How Virtual Reality is Changing the Way We Travel

Google Maps has already changed the way we navigate. Besides giving accurate directions to your destination, complete with traffic and different modes of transport, the Street View has brought virtually every street, landmark, shop and corner of the world on the display screen of your computer, tablet and phone. But that’s not enough.

Image credit - http://cnn.it/1zPmt6o

Image credit – http://cnn.it/1zPmt6o

The next generation of virtual reality is here. Future cockpits that have highly advanced features like voice activation and synthetic vision is all set to change the face of travel as we know it. A ‘Concept Flight Deck’ designed by American multi-national conglomerate Honeywell is a simulator designed to immerse pilots in a virtual world. Two key features stand out in this amazing cockpit of the near future:

Synthetic Vision

Bad weather, especially thick clouds undermine the flying experience. So the synthetic or x-ray vision allows pilots to see a virtual version of the world, even through clouds on a Heads-up Display which is a glass screen mounted in front of the eyes. This definitely has the potential to make flying an easier, efficient and faster experience for both pilots as well as passengers.

Voice Activation

Touch screen and voice activation systems that can help pilots to fly the plane by using voice commands. Different accents, grammar- no issues!

Next-gen systems from companies like Honeywell, Oculus (Rift) and Sony (Morpheus) are deploying virtual reality to provide absolutely real-like travelling experiences. From the convenience of your location, you can indulge in scuba diving in the Red Sea, enjoy the view of London like you’d do from your balcony or walk through the Grand Canyon. The addition of highly interactive and responsive elements make this truly a virtually ‘real’ experience. Through a joystick, a user can control his navigation and the objects in the virtual world adjust their proximity by detecting the position and orientation of the human head. The underlying idea is not to replace the travel industry all together but to encourage people to physically travel by giving them a snapshot of the place.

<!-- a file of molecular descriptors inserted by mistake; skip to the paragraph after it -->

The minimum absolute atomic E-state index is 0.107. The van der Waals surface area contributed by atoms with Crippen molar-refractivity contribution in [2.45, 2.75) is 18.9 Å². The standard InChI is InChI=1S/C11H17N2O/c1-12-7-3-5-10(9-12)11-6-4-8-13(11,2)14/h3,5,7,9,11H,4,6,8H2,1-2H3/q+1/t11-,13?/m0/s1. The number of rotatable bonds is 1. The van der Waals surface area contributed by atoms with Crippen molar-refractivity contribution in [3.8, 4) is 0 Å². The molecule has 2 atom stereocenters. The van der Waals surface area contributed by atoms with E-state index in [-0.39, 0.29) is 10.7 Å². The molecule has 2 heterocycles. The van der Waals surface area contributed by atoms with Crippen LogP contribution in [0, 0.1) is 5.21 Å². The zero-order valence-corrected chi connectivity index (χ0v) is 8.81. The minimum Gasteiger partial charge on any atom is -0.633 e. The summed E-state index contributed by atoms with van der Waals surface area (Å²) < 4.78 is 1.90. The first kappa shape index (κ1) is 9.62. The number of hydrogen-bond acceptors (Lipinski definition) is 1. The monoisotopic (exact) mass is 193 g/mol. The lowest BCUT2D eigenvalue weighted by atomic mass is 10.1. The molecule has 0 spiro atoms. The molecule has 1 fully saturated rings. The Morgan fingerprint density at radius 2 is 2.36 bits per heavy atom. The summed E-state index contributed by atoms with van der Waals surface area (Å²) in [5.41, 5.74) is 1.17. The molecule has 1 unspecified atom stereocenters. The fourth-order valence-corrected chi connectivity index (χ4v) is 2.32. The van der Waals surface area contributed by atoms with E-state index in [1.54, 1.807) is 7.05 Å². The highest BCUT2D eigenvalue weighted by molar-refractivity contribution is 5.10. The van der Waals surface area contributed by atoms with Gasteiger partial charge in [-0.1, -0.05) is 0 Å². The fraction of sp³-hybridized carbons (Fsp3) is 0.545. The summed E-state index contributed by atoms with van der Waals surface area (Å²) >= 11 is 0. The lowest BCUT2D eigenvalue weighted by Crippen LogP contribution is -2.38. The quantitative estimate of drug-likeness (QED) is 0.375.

Virtual Reality has always been awe-inspiring. Pilot training programs, governments as well as resource-rich organizations currently use virtual-reality to immerse their trainees into rich and life-like learning experiences. But as the travel and aviation industries have successfully applied it in innovative ways, we are all excited about what virtual-reality could do to future learning systems.

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